ATXN1 N-terminal region explains the binding differences of wild-type and expanded forms
UNIVERSAL IDENTIFIER: http://hdl.handle.net/11093/4169
DOCUMENT TYPE: article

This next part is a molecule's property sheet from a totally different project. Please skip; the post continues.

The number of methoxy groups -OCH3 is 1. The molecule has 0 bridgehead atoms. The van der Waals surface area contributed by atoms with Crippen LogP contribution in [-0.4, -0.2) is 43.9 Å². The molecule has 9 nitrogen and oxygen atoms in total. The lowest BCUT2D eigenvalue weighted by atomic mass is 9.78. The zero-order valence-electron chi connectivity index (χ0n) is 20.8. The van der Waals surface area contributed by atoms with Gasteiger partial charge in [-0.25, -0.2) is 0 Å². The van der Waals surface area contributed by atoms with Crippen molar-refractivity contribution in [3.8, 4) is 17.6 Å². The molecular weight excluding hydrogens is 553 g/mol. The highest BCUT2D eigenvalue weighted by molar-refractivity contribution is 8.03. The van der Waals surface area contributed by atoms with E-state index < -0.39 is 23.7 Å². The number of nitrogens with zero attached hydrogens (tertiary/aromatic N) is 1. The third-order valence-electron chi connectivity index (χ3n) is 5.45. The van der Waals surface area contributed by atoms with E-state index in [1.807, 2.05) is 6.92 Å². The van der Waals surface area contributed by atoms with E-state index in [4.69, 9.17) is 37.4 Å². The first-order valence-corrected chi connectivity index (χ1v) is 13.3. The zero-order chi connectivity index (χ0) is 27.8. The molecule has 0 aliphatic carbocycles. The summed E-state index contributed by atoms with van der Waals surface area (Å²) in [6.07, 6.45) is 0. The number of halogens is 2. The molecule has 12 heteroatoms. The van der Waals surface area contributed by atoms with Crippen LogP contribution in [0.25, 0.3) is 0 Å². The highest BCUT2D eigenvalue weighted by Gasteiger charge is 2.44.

Background Wild-type (wt) polyglutamine (polyQ) regions are implicated in stabilization of protein-protein interactions (PPI). Pathological polyQ expansion, such as that in human Ataxin-1 (ATXN1), that causes spinocerebellar ataxia type 1 (SCA1), results in abnormal PPI. For ATXN1 a larger number of interactors has been reported for the expanded (82Q) than the wt (29Q) protein. Methods To understand how the expanded polyQ affects PPI, protein structures were predicted for wt and expanded ATXN1, as well as, for 71 ATXN1 interactors. Then, the binding surfaces of wt and expanded ATXN1 with the reported interactors were inferred. Results Our data supports that the polyQ expansion alters the ATXN1 conformation and that it enhances the strength of interaction with ATXN1 partners. For both ATXN1 variants, the number of residues at the predicted binding interface are greater after the polyQ, mainly due to the AXH domain. Moreover, the difference in the interaction strength of the ATXN1 variants was due to an increase in the number of interactions at the N-terminal region, before the polyQ, for the expanded form. Conclusions There are three regions at the AXH domain that are essential for ATXN1 PPI. The N-terminal region is responsible for the strength of the PPI with the ATXN1 variants. How the predicted motifs in this region affect PPI is discussed, in the context of ATXN1 post-transcriptional modifications.
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